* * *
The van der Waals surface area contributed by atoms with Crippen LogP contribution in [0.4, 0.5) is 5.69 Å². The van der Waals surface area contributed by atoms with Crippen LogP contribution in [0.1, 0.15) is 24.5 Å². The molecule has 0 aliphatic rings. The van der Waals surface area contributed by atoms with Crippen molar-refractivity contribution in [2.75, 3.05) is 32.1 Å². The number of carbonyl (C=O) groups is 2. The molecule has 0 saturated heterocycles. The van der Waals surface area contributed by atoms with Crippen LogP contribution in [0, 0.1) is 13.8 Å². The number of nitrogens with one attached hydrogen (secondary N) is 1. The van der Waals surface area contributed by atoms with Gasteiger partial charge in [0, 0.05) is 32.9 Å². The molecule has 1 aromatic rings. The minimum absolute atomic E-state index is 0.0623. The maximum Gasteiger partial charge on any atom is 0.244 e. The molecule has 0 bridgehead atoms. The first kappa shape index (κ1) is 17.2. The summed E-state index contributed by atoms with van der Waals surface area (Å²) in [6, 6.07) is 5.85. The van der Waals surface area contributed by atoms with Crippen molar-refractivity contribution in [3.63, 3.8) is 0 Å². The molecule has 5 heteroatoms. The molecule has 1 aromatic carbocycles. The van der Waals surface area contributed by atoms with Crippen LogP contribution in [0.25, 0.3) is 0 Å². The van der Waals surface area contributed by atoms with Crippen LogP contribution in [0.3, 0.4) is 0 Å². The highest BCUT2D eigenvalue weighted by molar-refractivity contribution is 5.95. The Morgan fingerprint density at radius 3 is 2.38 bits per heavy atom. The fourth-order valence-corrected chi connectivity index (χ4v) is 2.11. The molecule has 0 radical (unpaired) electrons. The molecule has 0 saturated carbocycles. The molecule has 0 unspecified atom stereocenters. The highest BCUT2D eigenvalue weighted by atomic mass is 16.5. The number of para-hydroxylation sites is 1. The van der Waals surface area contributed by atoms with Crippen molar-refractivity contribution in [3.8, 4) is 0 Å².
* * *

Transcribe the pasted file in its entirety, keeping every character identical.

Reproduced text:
The van der Waals surface area contributed by atoms with Crippen LogP contribution in [0.4, 0.5) is 5.69 Å². The van der Waals surface area contributed by atoms with Crippen LogP contribution in [0.1, 0.15) is 24.5 Å². The molecule has 0 aliphatic rings. The van der Waals surface area contributed by atoms with Crippen molar-refractivity contribution in [2.75, 3.05) is 32.1 Å². The number of carbonyl (C=O) groups is 2. The molecule has 0 saturated heterocycles. The van der Waals surface area contributed by atoms with Crippen LogP contribution in [0, 0.1) is 13.8 Å². The number of nitrogens with one attached hydrogen (secondary N) is 1. The van der Waals surface area contributed by atoms with Gasteiger partial charge in [0, 0.05) is 32.9 Å². The molecule has 1 aromatic rings. The minimum absolute atomic E-state index is 0.0623. The maximum Gasteiger partial charge on any atom is 0.244 e. The molecule has 0 bridgehead atoms. The first kappa shape index (κ1) is 17.2. The summed E-state index contributed by atoms with van der Waals surface area (Å²) in [6, 6.07) is 5.85. The van der Waals surface area contributed by atoms with Crippen molar-refractivity contribution in [3.63, 3.8) is 0 Å². The molecule has 5 heteroatoms. The molecule has 1 aromatic carbocycles. The van der Waals surface area contributed by atoms with Crippen LogP contribution in [0.25, 0.3) is 0 Å². The van der Waals surface area contributed by atoms with Crippen LogP contribution in [0.3, 0.4) is 0 Å². The highest BCUT2D eigenvalue weighted by molar-refractivity contribution is 5.95. The Morgan fingerprint density at radius 3 is 2.38 bits per heavy atom. The fourth-order valence-corrected chi connectivity index (χ4v) is 2.11. The molecule has 0 radical (unpaired) electrons. The molecule has 0 saturated carbocycles. The molecule has 0 unspecified atom stereocenters. The highest BCUT2D eigenvalue weighted by atomic mass is 16.5. The number of para-hydroxylation sites is 1. The van der Waals surface area contributed by atoms with Crippen molar-refractivity contribution in [3.8, 4) is 0 Å².